Landscapes that have succumbed to wildfires, or burn scars, present especially difficult hydrologic forecasting challenges for National Weather Service (NWS) Offices since they can be conducive to the development of flash flooding and debris flows. While the relationship between burn severity and this threat is rather complicated and dependent on a number of factors, determining the severity of the burned landscape can be important. In order to assess this threat, professionals from a range of disciplines comprising Burned Area Emergency Response (BAER) Teams conduct intensive field surveys at the burn site. BAER Teams conduct surveys as soon as team logistics and conditions allow, including containment levels of the wildfire (50% to 80% in many cases). However, the threat for the development of debris flows and flash flooding can occur before these assessments can be made and as the wildfire is still actively burning. Additionally, surveys are not conducted at all burn scars, especially in non federally-owned lands. Traditionally, satellite imagery of burn scars has been used to help remedy this gap in knowledge about burn severity at any given location. This imagery utilizes contrasting spectral properties between burned areas and healthy vegetation from a combination of Near-IR (~0.86 µm) and Shortwave IR (~2.25 µm) bands. Imagery from Landsat and other high-resolution instruments has commonly been sought and used in associated analyses, but passes from high-resolution imagers can be infrequent, and cloud cover cover can obscure a single pass. Thus, waiting periods for this type of imagery can be days to weeks depending on temporal availability of satellite passes and weather conditions. To help with this issue, NASA SPoRT has developed the generation of NBR imagery in real-time in the Automated Weather Interactive Processing System (AWIPS) using data from the GOES-16 and GOES-17 satellites (Image 1). Additionally, imagery from the VIIRS instrument aboard S-NPP has also been developed and transferred to AWIPS on an experimental basis.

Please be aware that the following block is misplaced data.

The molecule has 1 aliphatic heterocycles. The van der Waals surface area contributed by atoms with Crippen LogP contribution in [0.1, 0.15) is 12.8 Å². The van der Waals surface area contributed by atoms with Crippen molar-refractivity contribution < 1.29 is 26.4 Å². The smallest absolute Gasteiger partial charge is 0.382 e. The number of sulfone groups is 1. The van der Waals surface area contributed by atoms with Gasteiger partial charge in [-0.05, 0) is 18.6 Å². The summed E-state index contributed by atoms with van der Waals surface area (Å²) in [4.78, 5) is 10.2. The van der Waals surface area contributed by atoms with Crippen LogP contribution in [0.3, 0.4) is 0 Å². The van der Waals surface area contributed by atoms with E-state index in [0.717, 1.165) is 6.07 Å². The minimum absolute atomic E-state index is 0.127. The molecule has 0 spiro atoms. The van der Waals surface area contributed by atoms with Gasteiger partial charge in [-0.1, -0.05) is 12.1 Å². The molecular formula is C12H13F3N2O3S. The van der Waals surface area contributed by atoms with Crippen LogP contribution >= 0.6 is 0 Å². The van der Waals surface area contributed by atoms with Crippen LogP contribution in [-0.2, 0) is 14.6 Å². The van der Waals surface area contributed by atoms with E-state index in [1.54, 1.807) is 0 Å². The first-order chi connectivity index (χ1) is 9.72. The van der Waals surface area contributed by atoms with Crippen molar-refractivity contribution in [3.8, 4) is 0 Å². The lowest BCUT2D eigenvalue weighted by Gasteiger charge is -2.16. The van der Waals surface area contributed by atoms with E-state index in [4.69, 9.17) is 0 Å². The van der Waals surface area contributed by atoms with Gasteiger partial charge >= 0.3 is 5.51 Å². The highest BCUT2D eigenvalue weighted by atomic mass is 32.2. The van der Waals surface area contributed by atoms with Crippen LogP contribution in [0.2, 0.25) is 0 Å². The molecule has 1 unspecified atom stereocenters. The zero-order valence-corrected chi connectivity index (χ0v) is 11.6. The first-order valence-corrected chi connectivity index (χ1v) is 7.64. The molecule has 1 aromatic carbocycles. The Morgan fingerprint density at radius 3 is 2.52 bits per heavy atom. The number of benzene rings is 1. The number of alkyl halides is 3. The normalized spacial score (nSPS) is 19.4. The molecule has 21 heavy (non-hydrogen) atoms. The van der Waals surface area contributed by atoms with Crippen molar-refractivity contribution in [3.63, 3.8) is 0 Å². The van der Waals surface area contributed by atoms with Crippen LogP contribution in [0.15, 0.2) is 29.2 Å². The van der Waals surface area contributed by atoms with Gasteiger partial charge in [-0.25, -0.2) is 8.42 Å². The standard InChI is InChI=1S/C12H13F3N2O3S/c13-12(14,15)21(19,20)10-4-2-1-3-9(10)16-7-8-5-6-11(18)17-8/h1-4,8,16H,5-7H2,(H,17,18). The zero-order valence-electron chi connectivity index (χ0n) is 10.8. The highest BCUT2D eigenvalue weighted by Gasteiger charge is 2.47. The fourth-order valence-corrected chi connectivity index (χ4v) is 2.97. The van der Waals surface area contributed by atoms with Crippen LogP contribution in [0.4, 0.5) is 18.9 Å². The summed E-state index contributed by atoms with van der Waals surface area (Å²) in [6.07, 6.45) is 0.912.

The compromise with GOES imagery is the lack of higher-resolution and thus detail observed in other imagery, yet analysis of a few fires so far this past fire season has indicated good agreement between GOES and VIIRS imagery. A few examples are posted below. Based on the color scale used, healthy/undisturbed vegetation is indicated by green colors, while burned areas appear in colors ranging from brighter yellows to oranges to reds. The difference in resolution between the 0.86 and 2.25 µm bands in GOES-17 imagery causes “false” signatures along bodies of water.
While BAER Teams and Incident Meteorologists (IMETs) have also expressed a desire to have these types of imagery outside of AWIPS, in GIS-friendly formats, the advantage of making the imagery available in AWIPS is that forecasters can overlay it with other relevant hydrologic data sets that may help forecasters to better estimate the threat for flooding and debris flows. Another advantage of having data generated from GOES is the high temporal resolution of the data, allowing near-continuous analysis of burn scar development as the fire is ongoing (provided clear sky conditions from clouds or smoke).
While related development work is continuing, the SPoRT team will be discussing the potential use of this imagery with collaborative NWS offices, especially in the West CONUS, for the next wildfire season.